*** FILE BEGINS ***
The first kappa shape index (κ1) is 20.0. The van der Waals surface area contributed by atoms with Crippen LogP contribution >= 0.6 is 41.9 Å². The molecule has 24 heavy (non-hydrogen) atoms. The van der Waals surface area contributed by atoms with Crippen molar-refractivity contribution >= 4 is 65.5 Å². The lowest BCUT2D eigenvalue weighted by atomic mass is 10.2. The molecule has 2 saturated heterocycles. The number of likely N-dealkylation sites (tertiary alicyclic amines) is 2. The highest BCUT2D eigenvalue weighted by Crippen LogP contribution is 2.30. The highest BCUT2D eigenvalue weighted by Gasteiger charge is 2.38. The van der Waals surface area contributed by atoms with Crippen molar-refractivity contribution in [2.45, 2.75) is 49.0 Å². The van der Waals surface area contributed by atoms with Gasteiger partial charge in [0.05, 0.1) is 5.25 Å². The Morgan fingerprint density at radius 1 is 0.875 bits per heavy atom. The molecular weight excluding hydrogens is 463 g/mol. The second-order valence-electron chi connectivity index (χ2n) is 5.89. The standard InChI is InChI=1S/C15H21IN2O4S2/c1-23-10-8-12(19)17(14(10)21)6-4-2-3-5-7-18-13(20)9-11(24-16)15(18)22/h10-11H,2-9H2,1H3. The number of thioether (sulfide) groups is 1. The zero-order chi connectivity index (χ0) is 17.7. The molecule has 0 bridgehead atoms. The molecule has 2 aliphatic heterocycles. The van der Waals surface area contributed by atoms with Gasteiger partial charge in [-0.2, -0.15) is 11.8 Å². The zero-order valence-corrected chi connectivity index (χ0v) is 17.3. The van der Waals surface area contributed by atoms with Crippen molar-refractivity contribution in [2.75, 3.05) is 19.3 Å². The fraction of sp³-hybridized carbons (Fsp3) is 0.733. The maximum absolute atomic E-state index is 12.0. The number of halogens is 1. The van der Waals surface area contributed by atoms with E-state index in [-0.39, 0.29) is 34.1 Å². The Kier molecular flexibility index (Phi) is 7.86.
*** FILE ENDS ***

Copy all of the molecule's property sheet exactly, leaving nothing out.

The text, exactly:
The first kappa shape index (κ1) is 20.0. The van der Waals surface area contributed by atoms with Crippen LogP contribution >= 0.6 is 41.9 Å². The molecule has 24 heavy (non-hydrogen) atoms. The van der Waals surface area contributed by atoms with Crippen molar-refractivity contribution >= 4 is 65.5 Å². The lowest BCUT2D eigenvalue weighted by atomic mass is 10.2. The molecule has 2 saturated heterocycles. The number of likely N-dealkylation sites (tertiary alicyclic amines) is 2. The highest BCUT2D eigenvalue weighted by Crippen LogP contribution is 2.30. The highest BCUT2D eigenvalue weighted by Gasteiger charge is 2.38. The van der Waals surface area contributed by atoms with Crippen molar-refractivity contribution in [2.45, 2.75) is 49.0 Å². The van der Waals surface area contributed by atoms with Gasteiger partial charge in [0.05, 0.1) is 5.25 Å². The Morgan fingerprint density at radius 1 is 0.875 bits per heavy atom. The molecular weight excluding hydrogens is 463 g/mol. The second-order valence-electron chi connectivity index (χ2n) is 5.89. The standard InChI is InChI=1S/C15H21IN2O4S2/c1-23-10-8-12(19)17(14(10)21)6-4-2-3-5-7-18-13(20)9-11(24-16)15(18)22/h10-11H,2-9H2,1H3. The number of thioether (sulfide) groups is 1. The zero-order chi connectivity index (χ0) is 17.7. The molecule has 0 bridgehead atoms. The molecule has 2 aliphatic heterocycles. The van der Waals surface area contributed by atoms with Gasteiger partial charge in [-0.2, -0.15) is 11.8 Å². The zero-order valence-corrected chi connectivity index (χ0v) is 17.3. The van der Waals surface area contributed by atoms with Crippen molar-refractivity contribution in [2.75, 3.05) is 19.3 Å². The fraction of sp³-hybridized carbons (Fsp3) is 0.733. The maximum absolute atomic E-state index is 12.0. The number of halogens is 1. The van der Waals surface area contributed by atoms with E-state index in [-0.39, 0.29) is 34.1 Å². The Kier molecular flexibility index (Phi) is 7.86.